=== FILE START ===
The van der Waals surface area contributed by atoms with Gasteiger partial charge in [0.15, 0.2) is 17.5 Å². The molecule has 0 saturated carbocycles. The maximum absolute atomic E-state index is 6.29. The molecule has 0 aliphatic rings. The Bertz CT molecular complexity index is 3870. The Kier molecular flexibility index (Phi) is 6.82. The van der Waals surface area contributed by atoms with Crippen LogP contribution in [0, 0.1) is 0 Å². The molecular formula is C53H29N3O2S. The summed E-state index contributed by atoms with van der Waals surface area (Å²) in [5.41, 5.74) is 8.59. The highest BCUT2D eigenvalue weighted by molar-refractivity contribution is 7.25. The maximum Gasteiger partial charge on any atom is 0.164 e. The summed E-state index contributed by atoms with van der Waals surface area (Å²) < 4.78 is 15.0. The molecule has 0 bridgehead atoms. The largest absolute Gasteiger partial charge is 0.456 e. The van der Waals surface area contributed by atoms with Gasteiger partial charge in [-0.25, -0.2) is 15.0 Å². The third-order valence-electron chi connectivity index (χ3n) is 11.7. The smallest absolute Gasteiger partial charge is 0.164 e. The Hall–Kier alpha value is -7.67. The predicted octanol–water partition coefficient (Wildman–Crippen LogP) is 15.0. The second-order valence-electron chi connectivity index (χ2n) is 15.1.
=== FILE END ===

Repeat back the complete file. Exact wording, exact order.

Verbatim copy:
The van der Waals surface area contributed by atoms with Gasteiger partial charge in [0.15, 0.2) is 17.5 Å². The molecule has 0 saturated carbocycles. The maximum absolute atomic E-state index is 6.29. The molecule has 0 aliphatic rings. The Bertz CT molecular complexity index is 3870. The Kier molecular flexibility index (Phi) is 6.82. The van der Waals surface area contributed by atoms with Crippen LogP contribution in [0, 0.1) is 0 Å². The molecular formula is C53H29N3O2S. The summed E-state index contributed by atoms with van der Waals surface area (Å²) in [5.41, 5.74) is 8.59. The highest BCUT2D eigenvalue weighted by molar-refractivity contribution is 7.25. The maximum Gasteiger partial charge on any atom is 0.164 e. The summed E-state index contributed by atoms with van der Waals surface area (Å²) < 4.78 is 15.0. The molecule has 0 bridgehead atoms. The largest absolute Gasteiger partial charge is 0.456 e. The van der Waals surface area contributed by atoms with Gasteiger partial charge in [-0.25, -0.2) is 15.0 Å². The third-order valence-electron chi connectivity index (χ3n) is 11.7. The smallest absolute Gasteiger partial charge is 0.164 e. The Hall–Kier alpha value is -7.67. The predicted octanol–water partition coefficient (Wildman–Crippen LogP) is 15.0. The second-order valence-electron chi connectivity index (χ2n) is 15.1.